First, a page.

Gary Redding recently made note of the unrealized value of scars.
In the year's first "Business by the Book" monthly luncheon speech at his First Baptist Church of North Augusta, the pastor recalled the "scar" scene in Jaws in which the characters proudly show off their old wounds. They're two sheets to the wind, and trying to out-macho each other, but the point is universal, Redding argues: Scars are visible proof that something difficult and painful was overcome.
Remembering past pain can be therapeutic, if done in moderation. Maybe it reminds you of something not to do in the future. Certainly it should serve as a souvenir of your ability to conquer injury and hurt - a bit of reassurance that you can handle what's to come.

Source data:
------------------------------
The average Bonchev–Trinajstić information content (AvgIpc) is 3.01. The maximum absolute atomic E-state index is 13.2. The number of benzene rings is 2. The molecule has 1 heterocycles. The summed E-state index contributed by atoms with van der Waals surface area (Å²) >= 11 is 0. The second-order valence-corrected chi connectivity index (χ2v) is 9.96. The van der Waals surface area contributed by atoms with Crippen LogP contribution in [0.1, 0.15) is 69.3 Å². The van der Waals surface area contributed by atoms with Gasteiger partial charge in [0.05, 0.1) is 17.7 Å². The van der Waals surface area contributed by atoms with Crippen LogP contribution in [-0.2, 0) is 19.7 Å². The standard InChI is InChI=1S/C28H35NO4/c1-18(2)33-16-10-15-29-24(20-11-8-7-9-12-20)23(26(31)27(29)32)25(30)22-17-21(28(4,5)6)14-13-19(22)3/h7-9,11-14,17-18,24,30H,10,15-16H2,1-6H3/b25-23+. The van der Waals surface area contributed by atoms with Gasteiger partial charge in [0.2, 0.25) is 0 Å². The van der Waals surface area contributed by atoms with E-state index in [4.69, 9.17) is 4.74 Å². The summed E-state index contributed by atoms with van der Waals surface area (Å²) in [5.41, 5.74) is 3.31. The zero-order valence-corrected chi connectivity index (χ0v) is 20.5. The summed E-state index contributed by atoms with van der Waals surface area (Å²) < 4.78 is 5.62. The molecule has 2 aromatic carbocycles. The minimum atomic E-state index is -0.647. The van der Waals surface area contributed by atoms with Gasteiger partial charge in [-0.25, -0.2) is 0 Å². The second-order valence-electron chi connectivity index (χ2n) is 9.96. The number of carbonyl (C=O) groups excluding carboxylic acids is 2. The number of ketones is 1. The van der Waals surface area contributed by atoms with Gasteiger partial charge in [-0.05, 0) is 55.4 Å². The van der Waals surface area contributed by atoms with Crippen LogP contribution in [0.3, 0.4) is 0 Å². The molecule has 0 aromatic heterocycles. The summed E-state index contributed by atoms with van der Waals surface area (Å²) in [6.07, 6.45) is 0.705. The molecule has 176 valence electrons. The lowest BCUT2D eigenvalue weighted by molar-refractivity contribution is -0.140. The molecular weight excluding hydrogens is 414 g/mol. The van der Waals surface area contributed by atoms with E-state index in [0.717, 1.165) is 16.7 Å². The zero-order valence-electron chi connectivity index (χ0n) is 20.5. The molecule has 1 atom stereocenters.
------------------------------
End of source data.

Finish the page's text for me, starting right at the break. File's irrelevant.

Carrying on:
We also can find a tremendous amount of meaning in our suffering. One of the most meaningful things a human being can do is turn a tragedy into a triumph.
Thus, it is with some trepidation that we recently read of scientists' efforts to fashion a pill that would minimize the bad memories in your brain. The pill, now being tested, would block the chemicals your brain uses to categorize and store the memories of traumatic events.
We understand the compassion behind the effort. Perhaps a medicine could be devised, the thinking goes, that would reduce or even prevent the incidence of post-traumatic stress disorder.
Perhaps in extreme cases such a pill could be a magic bullet. But in the vast majority of cases, we have to believe it's better to meet trauma head-on. People are not only destined to meet with tragedy on occasion, but are also challenged to deal with it. And it's best if we do so in as upright a manner as possible. It makes you a better person - stronger, wiser and more empathetic toward others and their sufferings.
It often leaves scars, no doubt.
But that's not necessarily all bad.